Seems like it should be easy, until you think about it.
Artificial intelligence (Ai) is an especially disruptive technology, impacting a growing number of domains in ways both beneficial and detrimental. It is even showing surprising impacts in the Arts, provoking questions fundamental to philosophy, law, and engineering, not to mention practices in the Arts themselves. MUSAiC is an interdisciplinary research venture confronting questions and challenges at the frontier of the AI disruption of music.
A tutorial on generating music using Restricted Boltzmann Machines for the conditional random field density, and an RNN for the time dependence after (Boulanger-Lewandowski, Bengio, and Vincent 2012).
Modeling polyphonic music is a particularly challenging task because of the intricate interplay between melody and harmony. A good model should satisfy three requirements: statistical accuracy (capturing faithfully the statistics of correlations at various ranges, horizontally and vertically), flexibility (coping with arbitrary user constraints), and generalization capacity (inventing new material, while staying in the style of the training corpus). Models proposed so far fail on at least one of these requirements. We propose a statistical model of polyphonic music, based on the maximum entropy principle. This model is able to learn and reproduce pairwise statistics between neighboring note events in a given corpus. The model is also able to invent new chords and to harmonize unknown melodies. We evaluate the invention capacity of the model by assessing the amount of cited, re-discovered, and invented chords on a corpus of Bach chorales. We discuss how the model enables the user to specify and enforce user-defined constraints, which makes it useful for style-based, interactive music generation.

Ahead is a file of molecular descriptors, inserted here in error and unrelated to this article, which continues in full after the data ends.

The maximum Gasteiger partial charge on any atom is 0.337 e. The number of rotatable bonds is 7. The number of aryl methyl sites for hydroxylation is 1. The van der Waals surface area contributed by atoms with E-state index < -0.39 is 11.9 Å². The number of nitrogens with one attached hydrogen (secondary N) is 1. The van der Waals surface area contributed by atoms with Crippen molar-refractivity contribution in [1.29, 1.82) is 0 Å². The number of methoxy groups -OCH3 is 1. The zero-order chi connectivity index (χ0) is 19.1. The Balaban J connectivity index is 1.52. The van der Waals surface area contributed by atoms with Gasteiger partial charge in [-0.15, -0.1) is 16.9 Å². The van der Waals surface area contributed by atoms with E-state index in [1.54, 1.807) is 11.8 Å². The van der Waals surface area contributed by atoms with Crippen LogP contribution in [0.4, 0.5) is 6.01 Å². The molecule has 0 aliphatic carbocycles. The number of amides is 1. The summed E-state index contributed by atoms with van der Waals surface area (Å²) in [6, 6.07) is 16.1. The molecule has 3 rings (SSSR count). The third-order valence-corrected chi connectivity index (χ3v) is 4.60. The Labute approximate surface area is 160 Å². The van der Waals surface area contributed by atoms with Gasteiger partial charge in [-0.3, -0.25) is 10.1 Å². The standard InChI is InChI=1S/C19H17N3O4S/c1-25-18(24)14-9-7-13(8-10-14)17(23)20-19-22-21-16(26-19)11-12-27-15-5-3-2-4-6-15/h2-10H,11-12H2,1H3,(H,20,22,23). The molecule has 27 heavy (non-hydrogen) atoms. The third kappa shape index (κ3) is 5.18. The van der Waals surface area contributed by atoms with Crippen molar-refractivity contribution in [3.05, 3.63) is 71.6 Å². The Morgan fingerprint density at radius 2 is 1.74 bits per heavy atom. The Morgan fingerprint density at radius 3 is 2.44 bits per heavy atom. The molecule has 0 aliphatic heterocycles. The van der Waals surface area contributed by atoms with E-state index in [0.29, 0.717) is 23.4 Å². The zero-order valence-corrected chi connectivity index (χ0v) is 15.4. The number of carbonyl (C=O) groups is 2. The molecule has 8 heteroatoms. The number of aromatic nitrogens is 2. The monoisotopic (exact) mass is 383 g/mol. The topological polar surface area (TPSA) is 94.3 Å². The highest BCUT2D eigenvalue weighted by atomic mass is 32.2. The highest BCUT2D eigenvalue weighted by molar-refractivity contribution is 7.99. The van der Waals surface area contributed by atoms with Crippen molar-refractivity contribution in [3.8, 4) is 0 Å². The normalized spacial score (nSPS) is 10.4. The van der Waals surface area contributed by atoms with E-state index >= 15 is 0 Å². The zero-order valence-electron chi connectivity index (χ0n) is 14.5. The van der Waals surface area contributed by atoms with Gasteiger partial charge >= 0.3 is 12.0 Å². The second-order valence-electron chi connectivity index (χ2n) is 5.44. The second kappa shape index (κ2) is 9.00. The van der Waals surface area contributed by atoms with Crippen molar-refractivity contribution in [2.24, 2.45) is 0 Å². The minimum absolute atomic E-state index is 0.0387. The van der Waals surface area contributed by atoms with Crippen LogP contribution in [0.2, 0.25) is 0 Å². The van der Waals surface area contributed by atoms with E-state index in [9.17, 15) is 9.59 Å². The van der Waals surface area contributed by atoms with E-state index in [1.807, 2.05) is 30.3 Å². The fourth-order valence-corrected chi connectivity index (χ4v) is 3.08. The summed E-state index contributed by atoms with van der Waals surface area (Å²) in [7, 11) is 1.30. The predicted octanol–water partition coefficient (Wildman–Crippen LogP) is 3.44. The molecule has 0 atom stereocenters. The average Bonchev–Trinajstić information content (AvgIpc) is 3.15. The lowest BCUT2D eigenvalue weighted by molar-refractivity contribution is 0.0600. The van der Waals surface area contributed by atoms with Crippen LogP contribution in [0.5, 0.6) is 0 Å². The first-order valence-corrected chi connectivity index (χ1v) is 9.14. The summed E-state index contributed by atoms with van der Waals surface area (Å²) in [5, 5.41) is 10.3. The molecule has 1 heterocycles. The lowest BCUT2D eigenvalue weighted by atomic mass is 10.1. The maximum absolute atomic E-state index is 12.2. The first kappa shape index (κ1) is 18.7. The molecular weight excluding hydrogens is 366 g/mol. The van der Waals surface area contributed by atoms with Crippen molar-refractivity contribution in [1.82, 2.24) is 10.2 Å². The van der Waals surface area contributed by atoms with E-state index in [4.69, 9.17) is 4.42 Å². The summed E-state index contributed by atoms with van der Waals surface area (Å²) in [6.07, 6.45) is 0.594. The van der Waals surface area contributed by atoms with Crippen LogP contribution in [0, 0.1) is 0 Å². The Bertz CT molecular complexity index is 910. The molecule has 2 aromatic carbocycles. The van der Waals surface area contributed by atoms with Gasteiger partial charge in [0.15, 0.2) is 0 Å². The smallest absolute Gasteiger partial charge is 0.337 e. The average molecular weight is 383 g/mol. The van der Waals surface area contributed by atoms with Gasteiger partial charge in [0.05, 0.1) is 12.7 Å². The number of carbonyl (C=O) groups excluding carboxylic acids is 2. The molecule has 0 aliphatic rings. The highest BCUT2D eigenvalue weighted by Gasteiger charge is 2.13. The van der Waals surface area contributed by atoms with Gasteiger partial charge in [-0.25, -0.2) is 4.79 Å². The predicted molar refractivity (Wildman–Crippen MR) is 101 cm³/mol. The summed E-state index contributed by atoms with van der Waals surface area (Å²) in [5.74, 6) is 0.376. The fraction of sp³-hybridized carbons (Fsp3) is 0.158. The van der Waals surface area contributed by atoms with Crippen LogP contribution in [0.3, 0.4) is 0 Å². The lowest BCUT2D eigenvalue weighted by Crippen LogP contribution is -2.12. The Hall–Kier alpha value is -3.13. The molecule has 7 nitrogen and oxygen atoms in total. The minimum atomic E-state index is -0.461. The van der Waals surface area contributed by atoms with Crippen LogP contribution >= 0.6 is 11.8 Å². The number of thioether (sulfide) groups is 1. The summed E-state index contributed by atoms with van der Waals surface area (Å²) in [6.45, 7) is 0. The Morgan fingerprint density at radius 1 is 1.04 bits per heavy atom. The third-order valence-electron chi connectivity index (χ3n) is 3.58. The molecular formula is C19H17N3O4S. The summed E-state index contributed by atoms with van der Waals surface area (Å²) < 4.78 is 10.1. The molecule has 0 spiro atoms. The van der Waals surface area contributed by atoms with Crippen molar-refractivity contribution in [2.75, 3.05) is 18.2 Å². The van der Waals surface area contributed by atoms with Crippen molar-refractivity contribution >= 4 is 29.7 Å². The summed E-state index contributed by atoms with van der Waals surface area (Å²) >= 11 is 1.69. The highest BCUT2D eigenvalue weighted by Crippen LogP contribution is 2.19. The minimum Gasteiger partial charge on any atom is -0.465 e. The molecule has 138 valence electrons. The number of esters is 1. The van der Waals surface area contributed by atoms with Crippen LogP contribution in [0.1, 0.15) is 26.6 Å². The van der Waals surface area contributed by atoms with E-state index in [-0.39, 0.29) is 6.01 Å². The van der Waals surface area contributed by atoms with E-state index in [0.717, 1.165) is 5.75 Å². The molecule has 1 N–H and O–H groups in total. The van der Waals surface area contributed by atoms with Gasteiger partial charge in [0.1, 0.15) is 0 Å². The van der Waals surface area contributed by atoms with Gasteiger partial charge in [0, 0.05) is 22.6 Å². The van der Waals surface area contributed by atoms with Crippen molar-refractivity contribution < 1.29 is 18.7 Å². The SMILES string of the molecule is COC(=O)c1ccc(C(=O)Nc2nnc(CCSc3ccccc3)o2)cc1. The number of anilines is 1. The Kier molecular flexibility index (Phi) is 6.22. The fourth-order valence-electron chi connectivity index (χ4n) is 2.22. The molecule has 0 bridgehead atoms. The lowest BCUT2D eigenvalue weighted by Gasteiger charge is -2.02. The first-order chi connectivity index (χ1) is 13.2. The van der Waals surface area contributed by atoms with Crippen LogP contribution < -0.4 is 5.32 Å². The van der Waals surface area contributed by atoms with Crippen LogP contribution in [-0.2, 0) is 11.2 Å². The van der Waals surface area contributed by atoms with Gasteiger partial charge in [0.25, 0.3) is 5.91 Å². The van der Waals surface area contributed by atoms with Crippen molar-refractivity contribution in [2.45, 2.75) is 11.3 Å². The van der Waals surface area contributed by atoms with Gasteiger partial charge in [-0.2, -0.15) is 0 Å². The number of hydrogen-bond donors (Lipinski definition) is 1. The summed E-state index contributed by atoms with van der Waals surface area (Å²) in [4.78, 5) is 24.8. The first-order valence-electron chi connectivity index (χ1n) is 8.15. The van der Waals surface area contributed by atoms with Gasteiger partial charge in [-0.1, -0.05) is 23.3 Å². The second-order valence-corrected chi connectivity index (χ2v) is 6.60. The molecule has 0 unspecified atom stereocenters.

Evan Chow represents for team non-deep-learning with jazzml:
Computer jazz improvisation powered by machine learning, specifically trigram modeling, K-Means clustering, and chord inference with SVMs.
Charles Martin’s Creative Predictions:
Creative Prediction is about applying predictive machine learning models to creative data. The focus is on recurrent neural networks (RNNs), deep learning models that can be used to generate sequential and temporal data. RNNs can be applied to many kinds of creative data including text and music. They can learn the long-range structure from a corpus of data and “create” new sequences by predicting one element at a time. When embedded in a creative interface, they can be used for “predictive interaction” where a human collaborates with, influences, and is influenced by a generative neural network.
Daniel Johnson has a convolutional and recurrent architecture for taking into account multiple types of dependency in music, which he calls biaxial neural network Zhe LI, Composing Music With Recurrent Neural Networks.
Boulanger-Lewandowski, (code and data) for (Boulanger-Lewandowski, Bengio, and Vincent 2012)’s recurrent neural network composition using python/Theano. Christian Walder leads a project which shares some roots with that. (Walder 2016a, 2016b) Bob Sturm’s FolkRNN does a related thing, but ingeniously redefines the problem by focussing on folk tune notation.